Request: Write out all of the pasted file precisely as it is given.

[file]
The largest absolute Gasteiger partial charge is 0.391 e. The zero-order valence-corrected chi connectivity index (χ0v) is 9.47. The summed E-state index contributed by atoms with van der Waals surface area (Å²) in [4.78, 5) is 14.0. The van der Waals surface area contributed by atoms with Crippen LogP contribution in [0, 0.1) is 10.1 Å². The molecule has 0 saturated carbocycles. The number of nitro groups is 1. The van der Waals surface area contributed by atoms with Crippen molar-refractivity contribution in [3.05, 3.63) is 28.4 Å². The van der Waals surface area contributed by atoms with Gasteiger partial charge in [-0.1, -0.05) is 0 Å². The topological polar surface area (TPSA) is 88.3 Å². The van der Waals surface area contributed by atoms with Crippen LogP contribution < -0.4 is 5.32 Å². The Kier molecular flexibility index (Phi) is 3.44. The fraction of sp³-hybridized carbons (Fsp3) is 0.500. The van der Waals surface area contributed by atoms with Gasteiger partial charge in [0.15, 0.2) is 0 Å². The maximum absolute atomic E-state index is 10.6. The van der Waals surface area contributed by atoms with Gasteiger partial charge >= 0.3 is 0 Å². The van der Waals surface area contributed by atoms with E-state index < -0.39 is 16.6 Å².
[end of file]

The largest absolute Gasteiger partial charge is 0.391 e. The zero-order valence-corrected chi connectivity index (χ0v) is 9.47. The summed E-state index contributed by atoms with van der Waals surface area (Å²) in [4.78, 5) is 14.0. The van der Waals surface area contributed by atoms with Crippen LogP contribution in [0, 0.1) is 10.1 Å². The molecule has 0 saturated carbocycles. The number of nitro groups is 1. The van der Waals surface area contributed by atoms with Crippen molar-refractivity contribution in [3.05, 3.63) is 28.4 Å². The van der Waals surface area contributed by atoms with Gasteiger partial charge in [-0.1, -0.05) is 0 Å². The topological polar surface area (TPSA) is 88.3 Å². The van der Waals surface area contributed by atoms with Crippen LogP contribution < -0.4 is 5.32 Å². The Kier molecular flexibility index (Phi) is 3.44. The fraction of sp³-hybridized carbons (Fsp3) is 0.500. The van der Waals surface area contributed by atoms with Gasteiger partial charge in [0.15, 0.2) is 0 Å². The maximum absolute atomic E-state index is 10.6. The van der Waals surface area contributed by atoms with Gasteiger partial charge >= 0.3 is 0 Å². The van der Waals surface area contributed by atoms with E-state index < -0.39 is 16.6 Å².